The layoffs, which will be needed due to redundancies in the reorganized sales division, will be "major" according to reports.
This picture taken on on May 25, 2016 shows Microsoft's Finnish headquarters in Espoo.
When a company as big as Microsoft finds itself in need of a reorganization, there are nearly always casualties that result from the changes. The source added an announcement would be forthcoming this week.
Microsoft was contacted for comment, but declined.
Microsoft has reportedly confirmed that it will be reorganising its sales and marketing teams but has not addressed claims that "thousands" of jobs could be axed. The sales, partners and services team at Microsoft will continue to focus on new areas such as Data and AI, Apps and Infrastructure, Business Applications and Modern Workplace. Microsoft has chose to rearrange its sales department and concentrate more towards a cloud-focused system.
Microsoft more than 121,000 employees at the end of March, the last time the company disclosed its head count. While it is facing some tough competition from Amazon Web Services and Google Cloud Platform, and it makes sense for the company to make Azure their prime focus. The reorganising in the company includes simplifying the customer units to two segments only - enterprise and SME customers.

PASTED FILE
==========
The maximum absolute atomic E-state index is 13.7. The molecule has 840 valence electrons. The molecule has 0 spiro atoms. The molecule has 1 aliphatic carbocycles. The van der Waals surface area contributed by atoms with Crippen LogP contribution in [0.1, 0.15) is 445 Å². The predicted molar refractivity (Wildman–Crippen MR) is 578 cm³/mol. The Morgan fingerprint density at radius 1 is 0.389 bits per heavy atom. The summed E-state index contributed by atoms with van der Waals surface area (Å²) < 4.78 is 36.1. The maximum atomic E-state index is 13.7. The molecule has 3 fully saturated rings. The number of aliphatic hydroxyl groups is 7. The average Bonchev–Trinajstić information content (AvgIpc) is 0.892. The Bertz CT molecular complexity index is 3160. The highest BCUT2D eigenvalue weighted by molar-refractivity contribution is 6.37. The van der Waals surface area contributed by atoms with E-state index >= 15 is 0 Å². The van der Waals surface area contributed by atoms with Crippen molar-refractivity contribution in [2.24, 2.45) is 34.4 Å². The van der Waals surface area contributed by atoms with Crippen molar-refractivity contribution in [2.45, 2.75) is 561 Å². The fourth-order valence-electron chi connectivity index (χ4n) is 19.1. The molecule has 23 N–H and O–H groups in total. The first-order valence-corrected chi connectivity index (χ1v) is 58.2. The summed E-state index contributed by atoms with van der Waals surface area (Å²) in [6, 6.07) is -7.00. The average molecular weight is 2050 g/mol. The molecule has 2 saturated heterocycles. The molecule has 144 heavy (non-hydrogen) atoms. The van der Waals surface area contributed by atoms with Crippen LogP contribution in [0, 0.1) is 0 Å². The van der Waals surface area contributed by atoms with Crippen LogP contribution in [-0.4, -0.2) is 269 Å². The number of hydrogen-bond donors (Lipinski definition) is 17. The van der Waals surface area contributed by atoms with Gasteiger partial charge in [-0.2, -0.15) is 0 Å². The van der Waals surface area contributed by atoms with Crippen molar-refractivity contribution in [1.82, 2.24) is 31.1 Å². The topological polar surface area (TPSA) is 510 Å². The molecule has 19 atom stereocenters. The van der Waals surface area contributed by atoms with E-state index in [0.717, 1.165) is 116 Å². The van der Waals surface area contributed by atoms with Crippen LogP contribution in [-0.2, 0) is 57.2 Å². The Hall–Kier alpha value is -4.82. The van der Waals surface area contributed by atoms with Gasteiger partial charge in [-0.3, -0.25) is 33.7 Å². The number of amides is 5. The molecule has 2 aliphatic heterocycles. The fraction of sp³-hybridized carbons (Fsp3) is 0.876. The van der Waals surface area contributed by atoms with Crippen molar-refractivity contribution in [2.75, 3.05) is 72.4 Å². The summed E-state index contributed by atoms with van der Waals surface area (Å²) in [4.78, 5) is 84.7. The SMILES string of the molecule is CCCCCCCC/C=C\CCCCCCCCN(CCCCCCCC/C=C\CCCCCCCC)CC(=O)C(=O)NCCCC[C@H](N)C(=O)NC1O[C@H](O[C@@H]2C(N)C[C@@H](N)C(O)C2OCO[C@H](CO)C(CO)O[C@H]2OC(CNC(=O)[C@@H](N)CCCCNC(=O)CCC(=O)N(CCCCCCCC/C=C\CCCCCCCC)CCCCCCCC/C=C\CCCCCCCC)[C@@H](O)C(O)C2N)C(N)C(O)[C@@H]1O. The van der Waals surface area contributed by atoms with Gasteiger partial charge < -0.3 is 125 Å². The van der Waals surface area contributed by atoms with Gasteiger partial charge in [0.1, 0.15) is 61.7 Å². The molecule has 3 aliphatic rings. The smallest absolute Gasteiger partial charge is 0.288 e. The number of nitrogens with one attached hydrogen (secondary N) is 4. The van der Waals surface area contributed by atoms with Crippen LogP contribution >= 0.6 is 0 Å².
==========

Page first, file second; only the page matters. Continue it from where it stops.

According to the Seattle Times, the changes will result in "thousands" of cuts.
In an emailed statement, a spokesperson for the company said, "Microsoft is implementing changes to better serve our customers and partners".
In January, Microsoft made some other hefty organisational changes, combining its Small and Mid-Market Solutions & Partners (SMS&P) and Enterprise Partner Group (EPG) business units in an attempt to streamline business processes. The reason behind the said changes dates back to the exit of longtime chief operating officer Kevin Turner and coming in of Judson Althoff past year.
As D-day approaches for a lot of unfortunate employees at Microsoft, specific details surrounding the particulars of the company's reorg are emerging. In April 2017, Microsoft pledged to achieve $20bn (£16bn) in yearly cloud revenue by 2020.
Microsoft CEO Satya Nadella carved up Turner's responsibilities after his departure.